In search of rare butterflies in Yorkshire
- Credit: Tom Marshall
Butterflies are one of our most familiar natural delights but Yorkshire is also home to some of the rarest of these miniature winged wonders. Tom Marshall from the Yorkshire Wildlife Trust sets out in search of them.
It’s always good to look your best when meeting the aristocracy. Sadly, as it’s still surprisingly chilly in May in the North York Moors, sartorial custom has taken a back seat in favour of a suitably warm hat and gloves. With any luck though, the sun will soon start to cast its rays on this misty hill on the edge of the National Park and I’ll be ready for my appointment with His Grace.
With such grand nomenclature, you’d be forgiven for thinking the Duke of Burgundy butterfly would be easy to spot in its finery, however nothing could be further from the truth for this most diminutive of butterflies.
My search begins along the crumbling dry stone walls, their lime-green mossy blankets complimented by the crisp icy white of wood anemone and campion, plus the vibrant blue of native English bluebells – always at their best before the harshest sunlight.
Alongside are tangles of brambles and lush early summer bracken – butterfly favourites – and somewhere among the leaves lies the clasped wings of one of our fabled fritillaries, little bigger than a 20 pence piece.
With even the keenest of eyes, this is not an easy subject to track down. ‘The Duke’ keeps excessive flying to a minimum and rarely visits flowers, so the most imperceptible movement could be your only clue. Others, like small whites and perhaps a brimstone, catch your peripheral vision and become a frustrating distraction. Then suddenly, there’s the tiniest of flickers on a bramble leaf and an inch-long pair of wings opens.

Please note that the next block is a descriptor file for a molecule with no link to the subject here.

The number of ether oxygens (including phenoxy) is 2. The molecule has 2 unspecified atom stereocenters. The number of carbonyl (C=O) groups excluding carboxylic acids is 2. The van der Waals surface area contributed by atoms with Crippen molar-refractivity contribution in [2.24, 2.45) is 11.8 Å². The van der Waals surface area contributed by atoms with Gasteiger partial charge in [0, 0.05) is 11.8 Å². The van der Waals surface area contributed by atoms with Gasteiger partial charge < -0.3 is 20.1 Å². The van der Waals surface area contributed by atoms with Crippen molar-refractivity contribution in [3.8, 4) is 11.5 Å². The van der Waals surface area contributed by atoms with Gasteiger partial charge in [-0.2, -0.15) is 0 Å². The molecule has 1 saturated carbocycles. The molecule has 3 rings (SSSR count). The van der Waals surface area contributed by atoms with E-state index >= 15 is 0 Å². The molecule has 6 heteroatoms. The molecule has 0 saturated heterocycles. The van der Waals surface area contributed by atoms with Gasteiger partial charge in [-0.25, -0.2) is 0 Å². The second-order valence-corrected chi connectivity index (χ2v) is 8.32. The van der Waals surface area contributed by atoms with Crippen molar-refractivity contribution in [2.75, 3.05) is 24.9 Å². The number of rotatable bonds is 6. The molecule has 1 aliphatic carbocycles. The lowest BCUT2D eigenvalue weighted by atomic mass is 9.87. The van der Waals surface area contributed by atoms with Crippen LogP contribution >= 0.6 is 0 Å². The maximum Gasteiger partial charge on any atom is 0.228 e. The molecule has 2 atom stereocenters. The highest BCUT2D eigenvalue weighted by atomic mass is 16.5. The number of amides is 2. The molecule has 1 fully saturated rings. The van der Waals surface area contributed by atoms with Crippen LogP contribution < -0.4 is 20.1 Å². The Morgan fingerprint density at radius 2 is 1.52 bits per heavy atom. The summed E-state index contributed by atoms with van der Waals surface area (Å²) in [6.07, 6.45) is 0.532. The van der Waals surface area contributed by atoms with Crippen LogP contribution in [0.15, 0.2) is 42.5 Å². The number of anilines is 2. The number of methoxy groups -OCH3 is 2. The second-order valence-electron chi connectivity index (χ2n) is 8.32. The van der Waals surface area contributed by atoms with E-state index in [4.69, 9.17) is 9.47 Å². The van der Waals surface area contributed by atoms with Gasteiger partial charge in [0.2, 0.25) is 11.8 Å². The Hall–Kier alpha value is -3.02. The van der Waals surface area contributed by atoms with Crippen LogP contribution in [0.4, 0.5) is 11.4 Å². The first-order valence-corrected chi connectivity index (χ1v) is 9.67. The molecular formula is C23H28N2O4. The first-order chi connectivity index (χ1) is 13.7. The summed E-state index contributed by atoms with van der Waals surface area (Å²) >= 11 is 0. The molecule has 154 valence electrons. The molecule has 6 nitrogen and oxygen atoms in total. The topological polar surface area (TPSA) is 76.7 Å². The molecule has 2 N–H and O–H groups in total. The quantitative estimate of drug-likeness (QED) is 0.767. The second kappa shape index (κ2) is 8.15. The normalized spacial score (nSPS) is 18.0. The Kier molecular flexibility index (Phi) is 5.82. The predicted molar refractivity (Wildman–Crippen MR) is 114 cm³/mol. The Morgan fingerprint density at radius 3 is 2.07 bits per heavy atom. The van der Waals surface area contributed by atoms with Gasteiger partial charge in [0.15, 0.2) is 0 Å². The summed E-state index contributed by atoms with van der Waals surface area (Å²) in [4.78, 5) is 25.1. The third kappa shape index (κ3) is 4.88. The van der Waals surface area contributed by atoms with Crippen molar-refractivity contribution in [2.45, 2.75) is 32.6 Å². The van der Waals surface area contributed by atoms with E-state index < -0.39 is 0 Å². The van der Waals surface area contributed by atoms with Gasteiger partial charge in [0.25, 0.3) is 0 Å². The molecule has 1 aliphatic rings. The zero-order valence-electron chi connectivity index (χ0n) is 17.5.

Like the hairstreaks and small copper, it seems incredible that something so small and delicate can even survive, but The Duke finally shows off his (or her) finery of chocolate brown and orange wings, with the white tips indicative of the notoriously similar fritillary family. Once considered a definitive fritillary, today it is thought to be the sole member of the ‘metalmark’ family in the UK, a group of butterflies more typically associated with South America.
Notwithstanding its elusive nature, the Duke of Burgundy is also one of our rarest and most threatened butterflies, with Yorkshire one of the last remaining UK strongholds. Thankfully conservation efforts are underway to maintain the careful grassland habitat balance they need, along with the cowslips favoured by their caterpillars.
However, the diminutive Duke of Burgundy is not alone in the finery of the fritillaries, and Yorkshire is holding its own in a tentative renaissance of these sought after butterflies, and thankfully some are rather easier to spot than others.
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From one extreme to the other, the dark green fritillary is a positive show-off by comparison, and at around three times the size of The Duke is somewhat less of a challenge. Appearing later in the year, this is a butterfly that enjoys being on the wing and rubbing shoulders with marbled whites, red admirals and peacocks among the high summer meadows. On a warm sunny day, Yorkshire Wildlife Trust’s Brockadale nature reserve near Pontefract or the Vale of Pickering are good places to take a seat and watch.